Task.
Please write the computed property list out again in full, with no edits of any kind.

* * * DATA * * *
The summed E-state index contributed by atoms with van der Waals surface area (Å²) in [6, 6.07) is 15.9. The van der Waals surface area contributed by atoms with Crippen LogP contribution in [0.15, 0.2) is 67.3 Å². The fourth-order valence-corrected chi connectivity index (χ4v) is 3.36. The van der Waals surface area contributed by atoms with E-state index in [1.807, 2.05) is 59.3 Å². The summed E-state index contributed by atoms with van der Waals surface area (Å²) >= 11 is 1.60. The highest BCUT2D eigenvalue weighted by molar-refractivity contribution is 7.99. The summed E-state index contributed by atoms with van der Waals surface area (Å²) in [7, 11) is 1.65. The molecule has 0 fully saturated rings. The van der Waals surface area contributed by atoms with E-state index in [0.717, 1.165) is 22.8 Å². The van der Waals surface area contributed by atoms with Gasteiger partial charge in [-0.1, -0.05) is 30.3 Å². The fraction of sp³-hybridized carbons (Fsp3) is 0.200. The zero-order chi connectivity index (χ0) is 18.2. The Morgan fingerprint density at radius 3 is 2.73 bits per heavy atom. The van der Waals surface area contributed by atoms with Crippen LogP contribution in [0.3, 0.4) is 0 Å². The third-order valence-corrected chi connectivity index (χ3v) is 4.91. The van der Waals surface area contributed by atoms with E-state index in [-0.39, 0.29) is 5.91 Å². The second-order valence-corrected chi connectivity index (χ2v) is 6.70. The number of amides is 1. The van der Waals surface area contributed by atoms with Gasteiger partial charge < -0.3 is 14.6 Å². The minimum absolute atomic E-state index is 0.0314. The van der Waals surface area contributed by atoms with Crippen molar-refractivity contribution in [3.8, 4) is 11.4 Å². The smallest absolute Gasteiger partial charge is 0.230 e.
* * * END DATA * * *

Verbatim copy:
The summed E-state index contributed by atoms with van der Waals surface area (Å²) in [6, 6.07) is 15.9. The van der Waals surface area contributed by atoms with Crippen LogP contribution in [0.15, 0.2) is 67.3 Å². The fourth-order valence-corrected chi connectivity index (χ4v) is 3.36. The van der Waals surface area contributed by atoms with E-state index in [1.807, 2.05) is 59.3 Å². The summed E-state index contributed by atoms with van der Waals surface area (Å²) >= 11 is 1.60. The highest BCUT2D eigenvalue weighted by molar-refractivity contribution is 7.99. The summed E-state index contributed by atoms with van der Waals surface area (Å²) in [7, 11) is 1.65. The molecule has 0 fully saturated rings. The van der Waals surface area contributed by atoms with E-state index in [0.717, 1.165) is 22.8 Å². The van der Waals surface area contributed by atoms with Gasteiger partial charge in [-0.1, -0.05) is 30.3 Å². The fraction of sp³-hybridized carbons (Fsp3) is 0.200. The zero-order chi connectivity index (χ0) is 18.2. The Morgan fingerprint density at radius 3 is 2.73 bits per heavy atom. The van der Waals surface area contributed by atoms with Crippen LogP contribution in [0.3, 0.4) is 0 Å². The third-order valence-corrected chi connectivity index (χ3v) is 4.91. The van der Waals surface area contributed by atoms with E-state index in [-0.39, 0.29) is 5.91 Å². The second-order valence-corrected chi connectivity index (χ2v) is 6.70. The number of amides is 1. The van der Waals surface area contributed by atoms with Gasteiger partial charge < -0.3 is 14.6 Å². The minimum absolute atomic E-state index is 0.0314. The van der Waals surface area contributed by atoms with Crippen molar-refractivity contribution in [3.8, 4) is 11.4 Å². The smallest absolute Gasteiger partial charge is 0.230 e.